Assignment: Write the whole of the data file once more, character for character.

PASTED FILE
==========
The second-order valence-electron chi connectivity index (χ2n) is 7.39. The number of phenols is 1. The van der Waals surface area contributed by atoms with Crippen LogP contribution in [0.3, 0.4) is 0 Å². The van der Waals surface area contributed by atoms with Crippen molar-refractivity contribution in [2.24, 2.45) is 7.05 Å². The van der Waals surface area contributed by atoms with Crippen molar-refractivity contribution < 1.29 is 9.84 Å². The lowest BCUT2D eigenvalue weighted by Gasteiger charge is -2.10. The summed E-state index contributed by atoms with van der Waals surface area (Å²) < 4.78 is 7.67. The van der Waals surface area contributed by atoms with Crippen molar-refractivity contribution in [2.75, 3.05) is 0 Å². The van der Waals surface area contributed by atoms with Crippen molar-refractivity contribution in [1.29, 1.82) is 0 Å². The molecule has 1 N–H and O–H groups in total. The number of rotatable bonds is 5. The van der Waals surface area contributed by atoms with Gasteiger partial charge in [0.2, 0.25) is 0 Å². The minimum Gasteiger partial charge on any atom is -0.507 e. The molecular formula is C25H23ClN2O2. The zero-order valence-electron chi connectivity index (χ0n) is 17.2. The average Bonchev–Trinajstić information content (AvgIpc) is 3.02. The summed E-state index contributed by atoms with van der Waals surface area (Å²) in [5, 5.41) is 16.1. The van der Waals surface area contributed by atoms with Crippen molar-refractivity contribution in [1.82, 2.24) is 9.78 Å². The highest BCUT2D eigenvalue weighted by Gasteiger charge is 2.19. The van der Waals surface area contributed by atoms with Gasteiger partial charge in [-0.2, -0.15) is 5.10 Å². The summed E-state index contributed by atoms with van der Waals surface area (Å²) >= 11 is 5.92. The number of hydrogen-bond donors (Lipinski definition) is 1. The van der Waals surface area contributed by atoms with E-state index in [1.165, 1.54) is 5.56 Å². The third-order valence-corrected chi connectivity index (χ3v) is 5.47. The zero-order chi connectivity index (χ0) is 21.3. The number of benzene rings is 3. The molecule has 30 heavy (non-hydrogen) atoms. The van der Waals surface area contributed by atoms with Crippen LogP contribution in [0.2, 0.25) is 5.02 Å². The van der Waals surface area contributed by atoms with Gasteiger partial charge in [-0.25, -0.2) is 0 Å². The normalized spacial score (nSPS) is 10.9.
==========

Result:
The second-order valence-electron chi connectivity index (χ2n) is 7.39. The number of phenols is 1. The van der Waals surface area contributed by atoms with Crippen LogP contribution in [0.3, 0.4) is 0 Å². The van der Waals surface area contributed by atoms with Crippen molar-refractivity contribution in [2.24, 2.45) is 7.05 Å². The van der Waals surface area contributed by atoms with Crippen molar-refractivity contribution < 1.29 is 9.84 Å². The lowest BCUT2D eigenvalue weighted by Gasteiger charge is -2.10. The summed E-state index contributed by atoms with van der Waals surface area (Å²) < 4.78 is 7.67. The van der Waals surface area contributed by atoms with Crippen molar-refractivity contribution in [2.75, 3.05) is 0 Å². The van der Waals surface area contributed by atoms with Crippen molar-refractivity contribution in [1.29, 1.82) is 0 Å². The molecule has 1 N–H and O–H groups in total. The number of rotatable bonds is 5. The van der Waals surface area contributed by atoms with Gasteiger partial charge in [0.2, 0.25) is 0 Å². The minimum Gasteiger partial charge on any atom is -0.507 e. The molecular formula is C25H23ClN2O2. The zero-order valence-electron chi connectivity index (χ0n) is 17.2. The average Bonchev–Trinajstić information content (AvgIpc) is 3.02. The summed E-state index contributed by atoms with van der Waals surface area (Å²) in [5, 5.41) is 16.1. The van der Waals surface area contributed by atoms with Crippen molar-refractivity contribution in [1.82, 2.24) is 9.78 Å². The highest BCUT2D eigenvalue weighted by Gasteiger charge is 2.19. The van der Waals surface area contributed by atoms with Gasteiger partial charge in [-0.2, -0.15) is 5.10 Å². The summed E-state index contributed by atoms with van der Waals surface area (Å²) >= 11 is 5.92. The number of hydrogen-bond donors (Lipinski definition) is 1. The van der Waals surface area contributed by atoms with E-state index in [1.165, 1.54) is 5.56 Å². The third-order valence-corrected chi connectivity index (χ3v) is 5.47. The zero-order chi connectivity index (χ0) is 21.3. The number of benzene rings is 3. The molecule has 30 heavy (non-hydrogen) atoms. The van der Waals surface area contributed by atoms with Crippen LogP contribution in [0.2, 0.25) is 5.02 Å². The van der Waals surface area contributed by atoms with Gasteiger partial charge in [-0.25, -0.2) is 0 Å². The normalized spacial score (nSPS) is 10.9.